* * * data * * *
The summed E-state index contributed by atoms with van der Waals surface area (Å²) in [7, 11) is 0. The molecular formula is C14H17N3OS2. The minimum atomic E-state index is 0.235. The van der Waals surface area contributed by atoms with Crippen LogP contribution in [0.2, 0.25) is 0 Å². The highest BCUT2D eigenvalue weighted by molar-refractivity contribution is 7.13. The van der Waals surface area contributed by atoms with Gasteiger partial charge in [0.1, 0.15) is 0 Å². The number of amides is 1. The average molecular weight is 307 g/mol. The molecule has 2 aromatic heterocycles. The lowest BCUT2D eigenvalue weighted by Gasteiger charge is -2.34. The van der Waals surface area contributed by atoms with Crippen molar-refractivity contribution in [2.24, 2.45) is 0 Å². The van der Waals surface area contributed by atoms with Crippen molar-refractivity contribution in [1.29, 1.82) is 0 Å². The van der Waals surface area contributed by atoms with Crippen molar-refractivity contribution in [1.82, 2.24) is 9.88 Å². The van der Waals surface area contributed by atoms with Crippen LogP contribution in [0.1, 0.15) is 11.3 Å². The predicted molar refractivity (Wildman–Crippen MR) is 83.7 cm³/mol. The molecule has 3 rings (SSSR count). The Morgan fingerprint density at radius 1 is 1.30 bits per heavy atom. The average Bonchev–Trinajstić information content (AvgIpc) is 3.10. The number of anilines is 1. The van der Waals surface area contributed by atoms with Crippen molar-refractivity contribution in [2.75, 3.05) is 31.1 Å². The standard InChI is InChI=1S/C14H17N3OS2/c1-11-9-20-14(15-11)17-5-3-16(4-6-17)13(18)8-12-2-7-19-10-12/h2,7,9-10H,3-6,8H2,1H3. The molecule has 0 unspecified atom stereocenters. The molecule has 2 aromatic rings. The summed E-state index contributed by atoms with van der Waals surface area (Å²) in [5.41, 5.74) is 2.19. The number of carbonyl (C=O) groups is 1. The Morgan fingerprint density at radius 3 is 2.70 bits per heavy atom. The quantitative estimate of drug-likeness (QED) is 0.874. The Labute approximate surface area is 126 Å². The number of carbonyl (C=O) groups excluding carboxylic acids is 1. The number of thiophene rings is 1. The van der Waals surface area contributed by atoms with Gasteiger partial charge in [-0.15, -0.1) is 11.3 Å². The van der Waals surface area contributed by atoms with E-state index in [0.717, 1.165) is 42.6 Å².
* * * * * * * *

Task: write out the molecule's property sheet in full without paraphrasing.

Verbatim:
The summed E-state index contributed by atoms with van der Waals surface area (Å²) in [7, 11) is 0. The molecular formula is C14H17N3OS2. The minimum atomic E-state index is 0.235. The van der Waals surface area contributed by atoms with Crippen LogP contribution in [0.2, 0.25) is 0 Å². The highest BCUT2D eigenvalue weighted by molar-refractivity contribution is 7.13. The van der Waals surface area contributed by atoms with Gasteiger partial charge in [0.1, 0.15) is 0 Å². The number of amides is 1. The average molecular weight is 307 g/mol. The molecule has 2 aromatic heterocycles. The lowest BCUT2D eigenvalue weighted by Gasteiger charge is -2.34. The van der Waals surface area contributed by atoms with Crippen molar-refractivity contribution in [2.24, 2.45) is 0 Å². The van der Waals surface area contributed by atoms with Crippen molar-refractivity contribution in [1.29, 1.82) is 0 Å². The van der Waals surface area contributed by atoms with Crippen molar-refractivity contribution in [1.82, 2.24) is 9.88 Å². The van der Waals surface area contributed by atoms with Crippen LogP contribution in [0.1, 0.15) is 11.3 Å². The predicted molar refractivity (Wildman–Crippen MR) is 83.7 cm³/mol. The molecule has 3 rings (SSSR count). The Morgan fingerprint density at radius 1 is 1.30 bits per heavy atom. The average Bonchev–Trinajstić information content (AvgIpc) is 3.10. The number of anilines is 1. The van der Waals surface area contributed by atoms with Crippen molar-refractivity contribution in [2.75, 3.05) is 31.1 Å². The standard InChI is InChI=1S/C14H17N3OS2/c1-11-9-20-14(15-11)17-5-3-16(4-6-17)13(18)8-12-2-7-19-10-12/h2,7,9-10H,3-6,8H2,1H3. The molecule has 0 unspecified atom stereocenters. The molecule has 2 aromatic rings. The summed E-state index contributed by atoms with van der Waals surface area (Å²) in [5.41, 5.74) is 2.19. The number of carbonyl (C=O) groups is 1. The Morgan fingerprint density at radius 3 is 2.70 bits per heavy atom. The quantitative estimate of drug-likeness (QED) is 0.874. The Labute approximate surface area is 126 Å². The number of carbonyl (C=O) groups excluding carboxylic acids is 1. The number of thiophene rings is 1. The van der Waals surface area contributed by atoms with Gasteiger partial charge in [-0.15, -0.1) is 11.3 Å². The van der Waals surface area contributed by atoms with E-state index in [0.717, 1.165) is 42.6 Å².